Review: The CAMRA Guide to London's Best Beer Pubs & Bars

Despite the over-burdened bookshop shelves that argue the contrary, London hasn't deserved a great guide to its pubs and bars. Compared to other capitals it seemed to have lost its beery way; lots of grand old boozers and a few smart joints but no sense of cohesion, no sense of scene, almost a lack of pride. Larger brewers and pubcos had the lockdown - or so it seemed.

But the last few years has seen a radical change. Entrepreneurs and chains alike have realised that drinkers value great places to drink beer. And brewers - including that once-endangered species, London brewers -  have realised that those drinkers are demanding great beer. With old pubs revitalised, new bars trailblazing and London brewers springing up under railway arches and in pub yards, the time has arrived for a guide that can combine traditional information with contemporary styling.

And as if by magic, here it is. Des de Moor had the unenviable task of visiting over 250 of the capital's finest beery establishments to compile The CAMRA Guide to London's Best Beer Pubs & Bars.Why unenviable? Well, that's a lot of pubs to cover. It's not as if he could stop in each one for a serious session.  I caught up with him over a swift drink at Gunmakers to have a chat about the Guide and how London is in the throes of a beer revolution.

As he sets out in the book's introduction, the capital had become "the new city of beer". Once-dead-end pubs have been turned into thriving craft beer outlets. Major chains such as Nicholson's and Wetherspoons have brought great ale to some of London's most historic pubs. An ever-increasing number of microbrewers are carving their niche into neighbourhoods that are receptive to small batch, high-quality beers. High rents and low economic certainty are still a challenge to publicans and brewers but there's a real sense that London is beyond the tipping point. A new breed are finding their way; the genie is out of the bottle and the hops can't be stopped.

Road-testing the Guide started at Gunmakers and continued over the next three days at a wide range of places, from the beer geekery of the Rake via the very different brewery taps of Kernel and Brodies to the grandeur of the City. The layout is fantastically clear and concise, getting across essential info such as postcode and phone number whilst still finding space for Twiiter and Facebook details. The place descriptions worked well, just the right mix of history and detail, with the 'insider tip' adding a dash of colour to the write-ups. Nearby Tube stations are noted too but as Des pointed out to me it's quicker to walk between many of them.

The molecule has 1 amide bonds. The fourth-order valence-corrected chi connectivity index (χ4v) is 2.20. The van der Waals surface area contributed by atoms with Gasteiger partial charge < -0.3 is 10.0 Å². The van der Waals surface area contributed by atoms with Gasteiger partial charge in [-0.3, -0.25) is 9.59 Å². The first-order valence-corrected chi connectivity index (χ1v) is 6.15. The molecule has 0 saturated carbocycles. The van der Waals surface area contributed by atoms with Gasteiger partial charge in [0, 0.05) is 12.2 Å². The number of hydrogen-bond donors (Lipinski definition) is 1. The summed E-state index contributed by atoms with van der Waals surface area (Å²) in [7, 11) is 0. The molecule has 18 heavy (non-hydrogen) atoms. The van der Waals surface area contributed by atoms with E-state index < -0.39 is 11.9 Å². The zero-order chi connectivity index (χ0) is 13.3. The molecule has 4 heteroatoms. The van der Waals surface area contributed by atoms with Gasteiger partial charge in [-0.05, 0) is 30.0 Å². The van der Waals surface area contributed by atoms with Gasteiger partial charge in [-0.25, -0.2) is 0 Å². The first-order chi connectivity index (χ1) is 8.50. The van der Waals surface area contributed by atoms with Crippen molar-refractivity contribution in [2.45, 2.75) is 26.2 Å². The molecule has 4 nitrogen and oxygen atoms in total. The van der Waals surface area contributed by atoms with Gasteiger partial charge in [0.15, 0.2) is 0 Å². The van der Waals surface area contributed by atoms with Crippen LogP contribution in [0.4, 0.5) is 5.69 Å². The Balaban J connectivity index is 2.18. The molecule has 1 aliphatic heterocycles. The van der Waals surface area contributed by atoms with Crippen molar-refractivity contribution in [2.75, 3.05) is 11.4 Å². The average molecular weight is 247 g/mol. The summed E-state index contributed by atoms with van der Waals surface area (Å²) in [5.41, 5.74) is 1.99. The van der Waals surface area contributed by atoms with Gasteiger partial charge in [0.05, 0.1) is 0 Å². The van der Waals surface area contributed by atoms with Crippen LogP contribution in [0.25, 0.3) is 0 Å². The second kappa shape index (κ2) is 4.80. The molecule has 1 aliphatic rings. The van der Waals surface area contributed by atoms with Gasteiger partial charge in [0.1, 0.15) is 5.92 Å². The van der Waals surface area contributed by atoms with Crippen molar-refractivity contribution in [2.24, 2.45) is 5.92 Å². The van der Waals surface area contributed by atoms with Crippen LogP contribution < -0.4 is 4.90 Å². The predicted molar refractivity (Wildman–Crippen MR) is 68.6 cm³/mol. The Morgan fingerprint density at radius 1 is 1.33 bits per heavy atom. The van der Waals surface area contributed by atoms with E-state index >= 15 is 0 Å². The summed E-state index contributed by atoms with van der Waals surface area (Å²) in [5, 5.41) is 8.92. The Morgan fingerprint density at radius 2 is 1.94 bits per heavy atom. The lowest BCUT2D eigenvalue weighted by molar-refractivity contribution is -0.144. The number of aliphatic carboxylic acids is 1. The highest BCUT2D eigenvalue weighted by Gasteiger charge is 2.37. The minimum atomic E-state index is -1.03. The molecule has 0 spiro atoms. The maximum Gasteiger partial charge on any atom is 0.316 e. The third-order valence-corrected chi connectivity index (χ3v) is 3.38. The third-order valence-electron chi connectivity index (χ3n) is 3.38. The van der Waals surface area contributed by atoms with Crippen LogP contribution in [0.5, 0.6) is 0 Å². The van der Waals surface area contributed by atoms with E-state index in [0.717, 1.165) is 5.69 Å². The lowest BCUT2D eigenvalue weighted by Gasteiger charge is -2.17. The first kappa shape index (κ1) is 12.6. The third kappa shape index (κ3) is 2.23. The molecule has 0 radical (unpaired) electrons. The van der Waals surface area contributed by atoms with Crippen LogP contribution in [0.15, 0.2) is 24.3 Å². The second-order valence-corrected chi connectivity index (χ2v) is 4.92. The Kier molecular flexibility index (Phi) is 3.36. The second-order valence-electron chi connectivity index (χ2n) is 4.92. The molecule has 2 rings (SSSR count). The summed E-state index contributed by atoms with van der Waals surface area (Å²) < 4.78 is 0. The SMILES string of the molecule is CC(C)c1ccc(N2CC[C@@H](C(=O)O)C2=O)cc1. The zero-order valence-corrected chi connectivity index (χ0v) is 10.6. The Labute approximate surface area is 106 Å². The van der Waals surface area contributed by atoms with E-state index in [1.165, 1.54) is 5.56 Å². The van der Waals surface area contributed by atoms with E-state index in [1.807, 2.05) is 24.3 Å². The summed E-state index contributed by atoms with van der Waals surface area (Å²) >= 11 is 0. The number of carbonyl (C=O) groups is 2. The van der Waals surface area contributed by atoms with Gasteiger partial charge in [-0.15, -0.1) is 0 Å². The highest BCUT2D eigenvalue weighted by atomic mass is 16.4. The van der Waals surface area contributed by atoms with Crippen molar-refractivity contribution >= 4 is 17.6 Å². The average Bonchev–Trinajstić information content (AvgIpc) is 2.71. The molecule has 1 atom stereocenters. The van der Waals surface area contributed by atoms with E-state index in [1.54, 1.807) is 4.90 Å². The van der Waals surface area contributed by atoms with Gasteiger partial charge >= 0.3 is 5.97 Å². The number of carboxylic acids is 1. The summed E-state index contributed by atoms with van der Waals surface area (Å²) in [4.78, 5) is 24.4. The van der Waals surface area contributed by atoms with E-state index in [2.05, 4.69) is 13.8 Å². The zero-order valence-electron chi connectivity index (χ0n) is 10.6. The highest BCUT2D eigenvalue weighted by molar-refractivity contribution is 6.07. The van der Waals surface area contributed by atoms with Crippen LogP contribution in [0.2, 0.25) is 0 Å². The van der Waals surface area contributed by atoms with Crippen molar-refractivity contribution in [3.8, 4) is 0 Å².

The area maps are clear but perhaps too much so - they don't work too well in helping a newbie navigate between pubs (no road names) and there's no indication of what an adjacent map area is. I found myself using Google Maps and the postcodes from the Guide to help me get around.

My real bugbear with a printed Guide is that it's out-of-date even before it's printed. At least Des has met the update challenge; his site has a PDF of additions and corrections that he aims to produce quarterly. That greatly improves the longevity of the book and is an approach that I feel CAMRA ought to adopt to their other guides.

The introductory essays about London as a beer city are informative and an easy read, not the often-dreary filler that other guides rehash. With a handy background to the capital's breweries and a genuinely useful appendix that lists places to drink by themes such as landmarks or transport terminals, the Guide packs in plenty of useful ancillary information.

With London's stock in the international beer world on the up, this is an indispensable guide to the capital's best beer venues.

The CAMRA Guide to London's Best Beer Pubs & Bars can be bought from Amazon. CAMRA members may prefer to bolster the campaigning coffers by purchasing it instead from the CAMRA shop.

Thanks to CAMRA for the review copy.